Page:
This weekend, I had the chance to visit the Discovery Museum in Sacramento, CA. While the museum itself was pretty awesome for a small space, I was most intrigued by something I saw outside. The museum is surrounded by trails with some riparian habitat and plenty of oak trees in the area. Typical California woodland. All these oaks had these funny looking “apples” all over them which are really not apples at all. They’re called galls, and are actually quite common if you know where to look. Often, wasps or flies will lay their eggs in plant tissues (leaves or stems of plants) to develop. The immature insect emits chemicals that mimic plant growth hormones thereby creating a protective covering for themselves as they develop. Once they’re mature, they chew their way out of the gall and fly free!
This is a great blog post about the Oak Gall Wasps of California: Left Coast Naturalist: Oak Gall Wasps – the Cynipids.
via Oak Gall Wasps.
One of my good friends from grad school now studied passalid beetles at the University of Kentucky. While she’s interested in cooperation and sociality, it just so happens that passalids are of interest to another group of researchers.
Dr. Eoin Brodie works at the Lawrence Berkeley National Lab and is also an assistant adjunct professor at the University of California, Berkeley in the Department of Environmental Science, Policy, and Management (whew, that’s a mouthful).
One of their research projects is to understand how these beetles might optimize biofuel production by studying the beetle’s symbiotic gut relationships. Let’s hear it for my alma mater!
Passalid beetles: Nature’s efficient lignocellulosic biorefineries | Brodie Environmental Microbiology Group @ LBNL.
And the cicadas return…check out this great post on The Two-Way from NPR about RadioLab’s quest to track the emergence!
via It’s Almost Cicada Time! Help Radiolab Track #Swarmageddon : The Two-Way : NPR.
Alright folks, I don’t usually toot my own horn but here it is. I stumbled across someone else’s blog post about me. Hah. I won an award for being an awesome entomology graduate student (this isn’t news to me). Neat!
Elaine Fok named 2013 Asa Fitch Recipient | Jugatae.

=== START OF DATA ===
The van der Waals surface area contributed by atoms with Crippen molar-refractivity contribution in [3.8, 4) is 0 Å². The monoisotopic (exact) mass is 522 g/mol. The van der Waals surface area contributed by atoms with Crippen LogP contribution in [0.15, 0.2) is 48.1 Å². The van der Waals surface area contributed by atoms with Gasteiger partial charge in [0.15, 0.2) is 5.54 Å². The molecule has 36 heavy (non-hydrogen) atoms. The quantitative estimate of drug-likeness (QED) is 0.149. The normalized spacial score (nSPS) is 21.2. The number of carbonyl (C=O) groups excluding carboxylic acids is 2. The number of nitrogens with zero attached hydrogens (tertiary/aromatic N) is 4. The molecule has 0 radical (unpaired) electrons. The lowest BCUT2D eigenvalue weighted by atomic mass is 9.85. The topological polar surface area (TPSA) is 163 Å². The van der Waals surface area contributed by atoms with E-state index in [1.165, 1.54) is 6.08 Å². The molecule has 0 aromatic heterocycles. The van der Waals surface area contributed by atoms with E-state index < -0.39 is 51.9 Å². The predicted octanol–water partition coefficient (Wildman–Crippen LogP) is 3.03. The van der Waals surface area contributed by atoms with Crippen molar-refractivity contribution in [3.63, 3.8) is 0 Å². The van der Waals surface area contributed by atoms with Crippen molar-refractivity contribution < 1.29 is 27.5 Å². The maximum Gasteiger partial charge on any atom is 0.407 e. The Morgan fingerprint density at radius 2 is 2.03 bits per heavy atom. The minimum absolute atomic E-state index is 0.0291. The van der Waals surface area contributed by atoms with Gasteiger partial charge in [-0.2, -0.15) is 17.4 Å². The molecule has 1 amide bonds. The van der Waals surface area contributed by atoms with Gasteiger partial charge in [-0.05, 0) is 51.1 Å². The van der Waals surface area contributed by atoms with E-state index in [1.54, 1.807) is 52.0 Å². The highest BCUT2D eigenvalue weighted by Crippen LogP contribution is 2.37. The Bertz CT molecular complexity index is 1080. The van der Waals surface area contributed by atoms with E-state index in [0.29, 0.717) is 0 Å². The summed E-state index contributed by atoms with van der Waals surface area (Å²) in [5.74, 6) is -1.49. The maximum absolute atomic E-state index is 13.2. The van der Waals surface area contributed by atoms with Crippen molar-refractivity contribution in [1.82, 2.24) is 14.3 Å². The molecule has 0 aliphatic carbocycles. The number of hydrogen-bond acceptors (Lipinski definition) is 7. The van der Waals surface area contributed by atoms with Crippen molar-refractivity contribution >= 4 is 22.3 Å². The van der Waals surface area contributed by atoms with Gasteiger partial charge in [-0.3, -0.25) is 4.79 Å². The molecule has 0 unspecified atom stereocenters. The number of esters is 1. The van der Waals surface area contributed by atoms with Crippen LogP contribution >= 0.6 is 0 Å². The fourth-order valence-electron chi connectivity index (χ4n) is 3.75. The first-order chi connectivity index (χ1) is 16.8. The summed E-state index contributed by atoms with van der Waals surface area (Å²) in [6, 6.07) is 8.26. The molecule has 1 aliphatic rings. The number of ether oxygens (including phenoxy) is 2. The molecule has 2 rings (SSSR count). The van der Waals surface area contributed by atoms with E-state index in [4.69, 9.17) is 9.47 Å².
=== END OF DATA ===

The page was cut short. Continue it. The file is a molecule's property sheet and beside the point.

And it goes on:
So this is pretty neat: an article in The Atlantic about the Finger Lakes wine growing region.
I’m not particularly partial to Finger Lakes wine, being a California native and working in Napa and Sonoma for a couple field seasons. But the Reislings are notable, and I do try to support local wineries and businesses. So maybe I need to take another look, or drink, around the region.
It’s finally snowing in Ithaca, just in time for spring! While the winter weather sends many of us into hibernation, perhaps we can appreciate the emergence of a giant stick insect, Dryococelus australis. Here’s a video of it emerging from an egg. Presumed extinct in the 1960s from its native Lord Howe Island, these giant insects have been found and are now being successfully bred in captivity. Hooray science!
For the full coverage, check out Krulwich Wonder’s blog post for today.
This is an article from Good about the possibility of including insects in our diet as a form of protein to increase food supplies. It’s an interesting proposition, as there are already several countries where insects are regularly consumed, either as a delicacy or as a staple for particular dishes. Here’s a list of the many edible insects from Girl Meets Bug, though I can’t say I’ve tried many. While this may be a way of addressing hunger issues, it doesn’t directly address many of the political challenges associated with food distribution nor the nutritional requirements for a balanced diet.
The Good article also highlights some other common uses of insects, including cochineal. It should be corrected that cochineal are not beetles, they’re scale insects in the order Hemiptera.